Racial inequities in life expectancy are the lowest in history

Racial inequities in life expectancy decreased between 2003 - 2008, and are at the lowest level in history, with whites outliving blacks by only three to five years, according to a study in the Journal of the American Medical Association.

For the study, researchers looked at data on deaths and population from the US National Vital Statistics System by age and cause of death for non-Hispanic blacks and whites in 2003 and 2008.

Key findings:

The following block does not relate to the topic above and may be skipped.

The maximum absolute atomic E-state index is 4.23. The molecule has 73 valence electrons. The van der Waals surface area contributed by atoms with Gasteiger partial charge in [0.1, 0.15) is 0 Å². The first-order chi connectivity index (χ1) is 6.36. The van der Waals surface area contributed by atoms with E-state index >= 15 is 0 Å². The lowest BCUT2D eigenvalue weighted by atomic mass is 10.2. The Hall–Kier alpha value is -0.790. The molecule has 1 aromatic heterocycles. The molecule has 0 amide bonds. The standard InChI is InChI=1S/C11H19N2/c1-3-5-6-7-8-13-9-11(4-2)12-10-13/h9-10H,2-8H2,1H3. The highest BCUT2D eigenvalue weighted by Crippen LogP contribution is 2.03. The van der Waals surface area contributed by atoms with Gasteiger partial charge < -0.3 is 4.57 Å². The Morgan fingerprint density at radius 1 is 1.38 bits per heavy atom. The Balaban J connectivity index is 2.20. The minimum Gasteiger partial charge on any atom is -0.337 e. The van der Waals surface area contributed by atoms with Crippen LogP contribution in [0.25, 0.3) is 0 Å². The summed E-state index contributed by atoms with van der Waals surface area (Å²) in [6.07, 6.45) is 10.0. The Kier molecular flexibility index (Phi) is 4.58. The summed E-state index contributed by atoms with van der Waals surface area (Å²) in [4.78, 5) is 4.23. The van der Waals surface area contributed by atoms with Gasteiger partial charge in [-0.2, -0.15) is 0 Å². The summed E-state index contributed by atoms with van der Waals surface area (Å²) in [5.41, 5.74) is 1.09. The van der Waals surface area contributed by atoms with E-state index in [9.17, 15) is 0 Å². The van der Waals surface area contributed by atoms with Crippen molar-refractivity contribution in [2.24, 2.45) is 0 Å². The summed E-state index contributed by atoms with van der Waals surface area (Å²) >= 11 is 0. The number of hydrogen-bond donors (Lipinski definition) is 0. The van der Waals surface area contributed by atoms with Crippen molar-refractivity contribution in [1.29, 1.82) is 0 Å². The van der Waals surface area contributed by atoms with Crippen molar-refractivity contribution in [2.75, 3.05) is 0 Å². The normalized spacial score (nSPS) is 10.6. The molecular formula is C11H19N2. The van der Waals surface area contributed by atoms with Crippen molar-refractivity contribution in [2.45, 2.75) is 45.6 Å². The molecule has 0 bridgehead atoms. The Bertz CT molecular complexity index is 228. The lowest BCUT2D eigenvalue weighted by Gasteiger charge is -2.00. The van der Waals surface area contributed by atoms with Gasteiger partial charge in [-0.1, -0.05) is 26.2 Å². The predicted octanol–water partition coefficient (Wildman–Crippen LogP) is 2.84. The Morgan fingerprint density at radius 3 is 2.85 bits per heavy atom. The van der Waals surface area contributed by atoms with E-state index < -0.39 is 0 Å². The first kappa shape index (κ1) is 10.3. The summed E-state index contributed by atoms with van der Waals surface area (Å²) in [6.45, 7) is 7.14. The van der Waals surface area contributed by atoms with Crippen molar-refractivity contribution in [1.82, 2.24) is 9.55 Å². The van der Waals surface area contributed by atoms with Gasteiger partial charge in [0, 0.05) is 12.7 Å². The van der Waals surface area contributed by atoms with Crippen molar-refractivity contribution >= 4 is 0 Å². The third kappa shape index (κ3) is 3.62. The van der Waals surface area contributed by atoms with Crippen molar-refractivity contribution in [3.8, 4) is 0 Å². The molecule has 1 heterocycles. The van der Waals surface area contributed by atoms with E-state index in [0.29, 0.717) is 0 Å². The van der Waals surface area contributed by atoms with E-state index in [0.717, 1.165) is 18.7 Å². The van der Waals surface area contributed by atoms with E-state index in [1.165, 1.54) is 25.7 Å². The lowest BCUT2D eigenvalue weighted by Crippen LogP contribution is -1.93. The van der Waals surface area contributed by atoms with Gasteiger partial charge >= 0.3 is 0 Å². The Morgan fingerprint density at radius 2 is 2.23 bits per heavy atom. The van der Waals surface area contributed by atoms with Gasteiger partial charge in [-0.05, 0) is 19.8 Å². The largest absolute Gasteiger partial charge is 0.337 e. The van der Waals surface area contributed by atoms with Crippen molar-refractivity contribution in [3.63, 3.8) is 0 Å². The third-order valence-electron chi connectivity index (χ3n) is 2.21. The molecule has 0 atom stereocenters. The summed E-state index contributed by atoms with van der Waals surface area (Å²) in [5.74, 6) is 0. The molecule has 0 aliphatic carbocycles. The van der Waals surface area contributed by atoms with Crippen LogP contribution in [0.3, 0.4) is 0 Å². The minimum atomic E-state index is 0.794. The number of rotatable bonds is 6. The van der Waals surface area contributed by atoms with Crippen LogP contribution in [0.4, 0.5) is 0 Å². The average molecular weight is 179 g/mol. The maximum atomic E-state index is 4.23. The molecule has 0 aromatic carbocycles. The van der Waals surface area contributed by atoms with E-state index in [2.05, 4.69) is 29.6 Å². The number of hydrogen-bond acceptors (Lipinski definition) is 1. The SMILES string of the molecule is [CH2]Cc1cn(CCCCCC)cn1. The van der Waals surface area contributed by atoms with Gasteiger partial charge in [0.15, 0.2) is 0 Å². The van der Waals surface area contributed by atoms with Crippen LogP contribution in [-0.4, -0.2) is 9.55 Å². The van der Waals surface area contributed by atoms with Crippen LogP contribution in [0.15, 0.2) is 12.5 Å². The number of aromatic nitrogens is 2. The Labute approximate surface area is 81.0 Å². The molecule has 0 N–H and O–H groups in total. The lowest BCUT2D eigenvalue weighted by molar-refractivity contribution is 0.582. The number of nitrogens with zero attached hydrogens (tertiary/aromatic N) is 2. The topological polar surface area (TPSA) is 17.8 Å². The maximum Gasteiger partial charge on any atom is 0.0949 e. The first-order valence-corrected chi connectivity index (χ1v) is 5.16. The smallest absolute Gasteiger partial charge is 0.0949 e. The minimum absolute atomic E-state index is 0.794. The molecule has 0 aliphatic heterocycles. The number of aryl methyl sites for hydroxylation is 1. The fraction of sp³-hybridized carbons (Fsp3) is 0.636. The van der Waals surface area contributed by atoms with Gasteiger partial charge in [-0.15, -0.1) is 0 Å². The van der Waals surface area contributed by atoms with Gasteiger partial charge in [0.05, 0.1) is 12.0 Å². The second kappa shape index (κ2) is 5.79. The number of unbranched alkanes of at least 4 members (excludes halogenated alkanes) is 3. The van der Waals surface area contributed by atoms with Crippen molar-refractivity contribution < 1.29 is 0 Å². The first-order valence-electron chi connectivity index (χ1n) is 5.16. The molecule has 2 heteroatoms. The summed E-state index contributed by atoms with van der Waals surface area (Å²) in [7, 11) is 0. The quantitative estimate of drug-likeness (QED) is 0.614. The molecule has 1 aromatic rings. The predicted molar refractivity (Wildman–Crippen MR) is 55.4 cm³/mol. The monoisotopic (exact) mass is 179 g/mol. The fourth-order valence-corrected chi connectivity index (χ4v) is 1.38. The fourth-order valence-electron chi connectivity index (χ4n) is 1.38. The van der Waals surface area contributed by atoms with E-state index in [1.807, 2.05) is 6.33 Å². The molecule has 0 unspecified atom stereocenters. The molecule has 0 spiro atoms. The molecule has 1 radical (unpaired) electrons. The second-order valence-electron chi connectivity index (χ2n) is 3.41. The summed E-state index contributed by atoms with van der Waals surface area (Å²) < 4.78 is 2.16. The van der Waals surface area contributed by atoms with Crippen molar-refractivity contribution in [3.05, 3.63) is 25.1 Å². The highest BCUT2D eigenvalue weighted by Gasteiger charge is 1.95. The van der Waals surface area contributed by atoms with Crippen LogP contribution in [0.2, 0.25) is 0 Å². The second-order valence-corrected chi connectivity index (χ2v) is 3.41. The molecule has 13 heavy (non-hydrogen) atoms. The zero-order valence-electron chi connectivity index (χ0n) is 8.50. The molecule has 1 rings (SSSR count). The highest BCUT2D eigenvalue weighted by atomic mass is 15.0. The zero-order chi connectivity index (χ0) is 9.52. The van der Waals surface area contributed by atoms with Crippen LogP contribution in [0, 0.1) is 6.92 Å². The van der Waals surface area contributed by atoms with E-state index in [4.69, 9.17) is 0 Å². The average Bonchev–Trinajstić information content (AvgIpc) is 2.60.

• Between 2003 and 2008, life expectancy at birth increased from 75.3 to 76.2 years among non-Hispanic white men and from 68.8 to 70.8 years among non-Hispanic black men, whereas for women the changes were from 80.3 to 81.2 years (non-Hispanic whites) and 75.7 to 77.5 years (non-Hispanic blacks). This reduced the racial gap for life expectancy s from 6.5 to 5.4 years among men and from 4.6 to 3.7 years among women.
  • For men, heart disease (22%) and homicide (19%) were the leading contributors to the gap in 2008.
  • Whites had large increases in poisoning mortality, which was the primary reason that unintentional injuries reduced the racial gap.


(Sources: The Advisory Board Daily Briefing, http://advisory.com, June 13, 2012; Journal of the American Medical Association, http://jama.jamanetwork.com/, June 6, 2012)